It’s 7-11 Day, So Pass the Soy Sauce, Except If You’re Down Under

Washington, D.C., is a wonderful place. It’s rich with history and museums, memorials, the White House and Capitol Hill and, recently, the Stanley Cup.

D.C. has issues, too. It’s just been ranked the psychopath capital of the country. No other state even comes close. Air quality in the District reached Code Red status for ozone pollution July 9. Code Red means that everyone could feel health effects from the air and should limit outdoor activity. It’s the first time that’s happened since 2012.

Yet earlier today, there was the D.C. Council, the area’s legislature, eschewing the city's crime and unemployment rates and tweeting, “We remind you that Science knows of no stickier substance than the floor of a @7eleven on Free Slurpee Day (7/11) #7ElevenDay.”

It wasn’t alone.

Plenty of brands and organizations joined the party on the 11th day of the seventh month, known as 7-11 Day, or more practically, the day when you can snag a free Slurpee at 7-Eleven outlets.

By the way, if you’re in Australia, where convention holds that the date is written before the month, you’ll have to wait several long weeks for your free drink. Down Under you can pick up your free Slurpee on 7 November.

Back here in the States, a slew of news organizations alerted their social media followers to the day’s significance. USA Today posted an amusing GIF on Twitter. Food Insider offered an informative post with specifics, noting 11 am-7 pm (don't ya love it, 7 and 11?) are the hours during which patrons can get a free small Slurpee.

Much like the D.C. government, some of the brands and organizations having fun with the day might come in for questioning.  Given the high sugar concentration of the beverage, the parent-teacher-student organization of a high school in Maryland urging Twitter followers to get a free Slurpee might be criticized.

Sometimes brands fall into a social trend unintentionally. This can hurt the brand or be beneficial, as it was with the Pope and his Fiat. Today, Jack Daniel's innocently (or not?) posted a recipe for a Berry Mule (see below). But note in the third line of the recipe (below), the "Old No. 7" is contiguous with 11.2 ounces of cranberry juice, thus concocting a 7-11 combination that confused Google searches all day.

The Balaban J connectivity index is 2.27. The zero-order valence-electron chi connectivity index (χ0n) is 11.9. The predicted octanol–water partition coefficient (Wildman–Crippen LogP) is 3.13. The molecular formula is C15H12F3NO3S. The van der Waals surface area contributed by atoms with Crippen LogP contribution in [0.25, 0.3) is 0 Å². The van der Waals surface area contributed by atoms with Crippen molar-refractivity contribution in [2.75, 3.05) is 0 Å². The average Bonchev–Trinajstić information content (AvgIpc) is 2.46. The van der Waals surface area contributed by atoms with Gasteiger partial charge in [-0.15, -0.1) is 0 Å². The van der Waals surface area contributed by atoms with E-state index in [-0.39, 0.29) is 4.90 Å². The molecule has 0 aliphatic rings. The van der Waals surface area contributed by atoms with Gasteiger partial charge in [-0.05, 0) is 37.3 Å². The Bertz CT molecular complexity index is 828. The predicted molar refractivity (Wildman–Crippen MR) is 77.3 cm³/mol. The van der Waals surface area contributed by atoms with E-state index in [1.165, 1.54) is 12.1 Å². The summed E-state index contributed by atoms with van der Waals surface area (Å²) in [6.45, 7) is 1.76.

Getting back to intentional newsjacking, though, even soy sauce brand Kikkoman couldn't resist celebrating 7-11 Day. In a multifaceted post, it offered its “favorite Slurpee pairings” with foods such as pot stickers, ramen and sushi.

The beauty of this post is that one could also consider it a public service message. For years, we thought the versatility of the Slurpee and its mind-locking quantity of ice and sugar allow it to be paired with any fine comestible. With the sort of buzz the Slurpee produces, who cares what you eat with it?

It took Kikkoman’s post to school us: Pairing a Piña Colada Slurpee with sushi is a culinary error so egregious it could get you thrown out of numerous fine establishments. We'll be changing our traditional Sunday-night meal immediately. Who knew?

As savvy PR pros are aware, most brands step into the social dialogue only after diligent preparation. A slew of brands have suffered when their posts were judged to be in poor taste. Not so with Kikkoman, which showed it’s attuned to the social conversation and has a cultivated sense of taste. In its Twitter post, the brand pointed out, “No, there’s no soy sauce Slurpee in the works.” (Thank goodness.)

Seth Arenstein is editor of PR News. Follow Seth: @skarenstein